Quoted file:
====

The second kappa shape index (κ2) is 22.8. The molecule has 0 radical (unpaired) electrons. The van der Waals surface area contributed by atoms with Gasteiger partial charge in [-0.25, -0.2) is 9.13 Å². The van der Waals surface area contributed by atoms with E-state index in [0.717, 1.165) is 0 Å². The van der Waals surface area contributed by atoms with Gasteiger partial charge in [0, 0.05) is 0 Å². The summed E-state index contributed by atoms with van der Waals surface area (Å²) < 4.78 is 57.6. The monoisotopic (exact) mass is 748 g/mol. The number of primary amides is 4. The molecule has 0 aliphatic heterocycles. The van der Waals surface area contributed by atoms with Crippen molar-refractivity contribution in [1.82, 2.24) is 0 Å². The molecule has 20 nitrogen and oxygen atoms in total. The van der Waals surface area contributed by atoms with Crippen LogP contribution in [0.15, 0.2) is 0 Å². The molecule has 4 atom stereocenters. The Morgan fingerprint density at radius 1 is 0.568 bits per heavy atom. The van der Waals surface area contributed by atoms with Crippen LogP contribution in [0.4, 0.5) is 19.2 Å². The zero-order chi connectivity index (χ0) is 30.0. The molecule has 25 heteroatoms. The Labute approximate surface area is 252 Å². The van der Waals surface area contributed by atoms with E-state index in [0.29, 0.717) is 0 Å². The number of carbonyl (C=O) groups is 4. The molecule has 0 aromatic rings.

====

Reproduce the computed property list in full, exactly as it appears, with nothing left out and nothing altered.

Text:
The second kappa shape index (κ2) is 22.8. The molecule has 0 radical (unpaired) electrons. The van der Waals surface area contributed by atoms with Gasteiger partial charge in [-0.25, -0.2) is 9.13 Å². The van der Waals surface area contributed by atoms with E-state index in [0.717, 1.165) is 0 Å². The van der Waals surface area contributed by atoms with Gasteiger partial charge in [0, 0.05) is 0 Å². The summed E-state index contributed by atoms with van der Waals surface area (Å²) < 4.78 is 57.6. The monoisotopic (exact) mass is 748 g/mol. The number of primary amides is 4. The molecule has 0 aliphatic heterocycles. The van der Waals surface area contributed by atoms with Crippen molar-refractivity contribution in [1.82, 2.24) is 0 Å². The molecule has 20 nitrogen and oxygen atoms in total. The van der Waals surface area contributed by atoms with Crippen LogP contribution in [0.15, 0.2) is 0 Å². The molecule has 4 atom stereocenters. The Morgan fingerprint density at radius 1 is 0.568 bits per heavy atom. The van der Waals surface area contributed by atoms with Crippen LogP contribution in [0.4, 0.5) is 19.2 Å². The zero-order chi connectivity index (χ0) is 30.0. The molecule has 25 heteroatoms. The Labute approximate surface area is 252 Å². The van der Waals surface area contributed by atoms with E-state index in [0.29, 0.717) is 0 Å². The number of carbonyl (C=O) groups is 4. The molecule has 0 aromatic rings.